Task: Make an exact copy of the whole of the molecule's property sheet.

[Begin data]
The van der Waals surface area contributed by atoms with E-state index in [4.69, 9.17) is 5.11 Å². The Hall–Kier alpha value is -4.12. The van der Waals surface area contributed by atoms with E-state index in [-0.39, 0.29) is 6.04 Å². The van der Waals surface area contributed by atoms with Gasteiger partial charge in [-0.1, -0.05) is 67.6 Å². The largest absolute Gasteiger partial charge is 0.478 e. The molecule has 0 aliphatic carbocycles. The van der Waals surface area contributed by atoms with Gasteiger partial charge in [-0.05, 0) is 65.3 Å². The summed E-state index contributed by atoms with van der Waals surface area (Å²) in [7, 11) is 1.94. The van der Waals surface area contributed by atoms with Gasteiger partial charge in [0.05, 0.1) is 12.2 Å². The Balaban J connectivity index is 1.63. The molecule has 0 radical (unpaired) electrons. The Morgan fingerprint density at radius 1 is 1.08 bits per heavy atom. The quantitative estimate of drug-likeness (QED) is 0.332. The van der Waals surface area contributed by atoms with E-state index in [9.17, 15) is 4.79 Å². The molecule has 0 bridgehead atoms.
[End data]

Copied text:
The van der Waals surface area contributed by atoms with E-state index in [4.69, 9.17) is 5.11 Å². The Hall–Kier alpha value is -4.12. The van der Waals surface area contributed by atoms with E-state index in [-0.39, 0.29) is 6.04 Å². The van der Waals surface area contributed by atoms with Gasteiger partial charge in [-0.1, -0.05) is 67.6 Å². The largest absolute Gasteiger partial charge is 0.478 e. The molecule has 0 aliphatic carbocycles. The van der Waals surface area contributed by atoms with Gasteiger partial charge in [-0.05, 0) is 65.3 Å². The summed E-state index contributed by atoms with van der Waals surface area (Å²) in [7, 11) is 1.94. The van der Waals surface area contributed by atoms with Gasteiger partial charge in [0.05, 0.1) is 12.2 Å². The Balaban J connectivity index is 1.63. The molecule has 0 radical (unpaired) electrons. The Morgan fingerprint density at radius 1 is 1.08 bits per heavy atom. The quantitative estimate of drug-likeness (QED) is 0.332. The van der Waals surface area contributed by atoms with E-state index in [9.17, 15) is 4.79 Å². The molecule has 0 bridgehead atoms.